How much investment do I want to give into a game to learn the strategies not just to do well, but simply to have fun? What strategy tips should the teacher give to make it a better overall experience for new players? And should these then be included in the rules? I’m not saying the game mechanisms should prevent bad decisions, but there is an opportunity to help players not make the “if you do (or don’t) this, you will lose” decisions.


FCM is relatively simple to teach, but utterly uncompromising. Someone can potter away hiring a couple of people and advertising to a house or two, then I reduce my burgers by $1, advertise cola to “their” houses, and suddenly I’ve stolen all their custom and they lose all money accumulated so far and have to fire their staff. The problem is when people don’t grok those threats from the off, it can lead to a lot of bad time having.


I think this must be correlated with skill-based games. For me the ur:example is chess: I know the moves and some basic ideas, but if I play someone who’s learned properly neither of us is going to have fun. So you need this whole structure of ratings and challenge ladders and so on just to have an enjoyable game.

And fcm looks like that to me, and Dune Imperium not quite as much.


I do think some games work best when you’re all “learning” the game together for the reasons @RogerBW just articulated

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That is not a property of emergent games. It’s just that FCM are one of these snowball games. A lot of Euros are pretty much this, because they are a game of efficiency. Once you play enough Concordia you can figure out who the potential winners are and who are the losers (with zero agency on catching up), which are determined at early game.

Also my 4 player games of FCM only last around 2 hours with newbies. The top crticisms on FCM are pretty much meme responses, at this point.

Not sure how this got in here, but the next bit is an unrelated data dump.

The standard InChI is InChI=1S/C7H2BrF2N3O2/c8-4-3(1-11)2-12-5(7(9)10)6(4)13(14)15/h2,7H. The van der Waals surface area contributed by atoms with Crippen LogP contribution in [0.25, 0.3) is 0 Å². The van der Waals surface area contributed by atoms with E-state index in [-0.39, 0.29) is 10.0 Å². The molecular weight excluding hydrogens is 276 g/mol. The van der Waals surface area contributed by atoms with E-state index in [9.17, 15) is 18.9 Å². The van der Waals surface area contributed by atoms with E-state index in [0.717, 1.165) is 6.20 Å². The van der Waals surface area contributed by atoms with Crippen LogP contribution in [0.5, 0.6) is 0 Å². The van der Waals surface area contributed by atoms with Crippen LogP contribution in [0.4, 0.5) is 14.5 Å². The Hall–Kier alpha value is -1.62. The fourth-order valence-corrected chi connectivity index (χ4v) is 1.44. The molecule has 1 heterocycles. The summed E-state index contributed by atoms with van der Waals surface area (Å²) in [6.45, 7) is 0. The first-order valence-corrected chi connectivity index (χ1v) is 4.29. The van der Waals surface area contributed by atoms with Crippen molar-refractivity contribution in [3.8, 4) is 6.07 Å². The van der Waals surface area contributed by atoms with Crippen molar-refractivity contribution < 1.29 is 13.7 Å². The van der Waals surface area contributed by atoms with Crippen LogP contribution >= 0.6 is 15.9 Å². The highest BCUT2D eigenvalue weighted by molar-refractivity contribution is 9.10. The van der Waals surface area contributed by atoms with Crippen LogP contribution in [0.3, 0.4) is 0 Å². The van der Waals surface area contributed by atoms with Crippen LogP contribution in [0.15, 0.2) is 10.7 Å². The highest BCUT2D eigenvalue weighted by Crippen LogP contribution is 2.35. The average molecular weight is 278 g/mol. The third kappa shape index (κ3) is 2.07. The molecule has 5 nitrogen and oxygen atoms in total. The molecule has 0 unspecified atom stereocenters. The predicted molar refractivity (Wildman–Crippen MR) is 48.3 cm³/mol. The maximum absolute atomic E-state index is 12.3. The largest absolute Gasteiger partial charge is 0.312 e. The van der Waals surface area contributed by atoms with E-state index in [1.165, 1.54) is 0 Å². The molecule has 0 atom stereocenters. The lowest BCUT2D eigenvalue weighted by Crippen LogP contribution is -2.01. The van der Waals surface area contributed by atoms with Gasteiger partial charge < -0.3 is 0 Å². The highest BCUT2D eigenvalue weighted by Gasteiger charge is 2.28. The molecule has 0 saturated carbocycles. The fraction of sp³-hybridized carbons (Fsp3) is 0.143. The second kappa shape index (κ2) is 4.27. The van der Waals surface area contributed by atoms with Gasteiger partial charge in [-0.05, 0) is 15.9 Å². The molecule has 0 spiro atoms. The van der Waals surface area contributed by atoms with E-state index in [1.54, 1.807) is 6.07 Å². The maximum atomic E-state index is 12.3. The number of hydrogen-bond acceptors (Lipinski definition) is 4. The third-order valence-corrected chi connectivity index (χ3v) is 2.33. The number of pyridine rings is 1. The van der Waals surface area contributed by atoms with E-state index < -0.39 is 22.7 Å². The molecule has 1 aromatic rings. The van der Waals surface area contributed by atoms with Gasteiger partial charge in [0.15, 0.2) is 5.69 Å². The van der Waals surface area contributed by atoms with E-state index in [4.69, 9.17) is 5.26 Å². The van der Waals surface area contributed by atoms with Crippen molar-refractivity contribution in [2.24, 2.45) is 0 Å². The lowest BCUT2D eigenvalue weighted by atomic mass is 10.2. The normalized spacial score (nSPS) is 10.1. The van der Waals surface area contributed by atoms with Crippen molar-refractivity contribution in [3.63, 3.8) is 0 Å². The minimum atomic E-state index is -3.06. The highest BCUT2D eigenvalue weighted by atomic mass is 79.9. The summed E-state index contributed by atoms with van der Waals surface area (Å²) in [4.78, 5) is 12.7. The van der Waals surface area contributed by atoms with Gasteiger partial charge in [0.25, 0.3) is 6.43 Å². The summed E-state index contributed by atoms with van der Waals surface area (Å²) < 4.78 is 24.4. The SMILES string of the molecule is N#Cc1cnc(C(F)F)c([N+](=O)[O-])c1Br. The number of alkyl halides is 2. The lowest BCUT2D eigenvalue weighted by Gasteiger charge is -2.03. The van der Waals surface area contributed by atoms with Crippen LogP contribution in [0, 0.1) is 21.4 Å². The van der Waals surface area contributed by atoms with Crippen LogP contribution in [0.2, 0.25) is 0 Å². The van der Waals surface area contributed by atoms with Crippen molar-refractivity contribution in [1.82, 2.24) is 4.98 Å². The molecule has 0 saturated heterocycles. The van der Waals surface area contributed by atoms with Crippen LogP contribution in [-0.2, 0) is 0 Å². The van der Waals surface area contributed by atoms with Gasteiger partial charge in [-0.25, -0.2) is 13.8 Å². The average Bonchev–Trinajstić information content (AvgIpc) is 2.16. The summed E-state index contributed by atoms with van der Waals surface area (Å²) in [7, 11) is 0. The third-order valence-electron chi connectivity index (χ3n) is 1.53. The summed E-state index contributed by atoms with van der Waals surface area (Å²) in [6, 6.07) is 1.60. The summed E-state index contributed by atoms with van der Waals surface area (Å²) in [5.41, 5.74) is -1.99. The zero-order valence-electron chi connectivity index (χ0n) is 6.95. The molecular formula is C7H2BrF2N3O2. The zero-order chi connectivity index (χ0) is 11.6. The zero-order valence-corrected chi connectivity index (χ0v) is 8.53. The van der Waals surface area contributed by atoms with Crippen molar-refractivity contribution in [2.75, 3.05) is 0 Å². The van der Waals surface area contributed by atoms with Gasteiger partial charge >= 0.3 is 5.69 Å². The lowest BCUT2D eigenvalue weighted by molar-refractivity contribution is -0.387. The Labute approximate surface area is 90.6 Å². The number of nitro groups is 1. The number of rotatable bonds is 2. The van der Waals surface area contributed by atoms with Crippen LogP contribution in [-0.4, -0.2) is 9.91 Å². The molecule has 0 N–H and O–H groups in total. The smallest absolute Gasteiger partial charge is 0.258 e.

Which games snowball or not doesnt seem to fall neatly on low interaction vs high interaction. Chicago Express is one of these emergent high interactive games but arent snowbally due to the fact that the game gives you the tools to ruin other players.


To discuss more on topic: people are surprised on 18xx and how it is easier to learn than what they expected. Lacerdas are certainly more complicated.

I have On Mars as my unplayed and I am dreading the process of learning and teaching this.

Another game is The Crew: the weight rating on BGG is weird where it is rated on the same way as mid weight games but it’s a rather simple small box card game


I’m 100% on with the multiple axes of complexity, and I think that is where the BGG rating breaks down. In addition to rules vs play/strategy, there is also room in the conversation for intuition and abstraction.

I don’t have time to explain what I mean here in full. But Agricola has a lot of rules but they are all so familiar that it is simple to teach. The rules are intuitive and connected so you hear them once and remember them. New York Zoo the rules are all arbitrary and specific to the game, and so in many ways it feels more complex.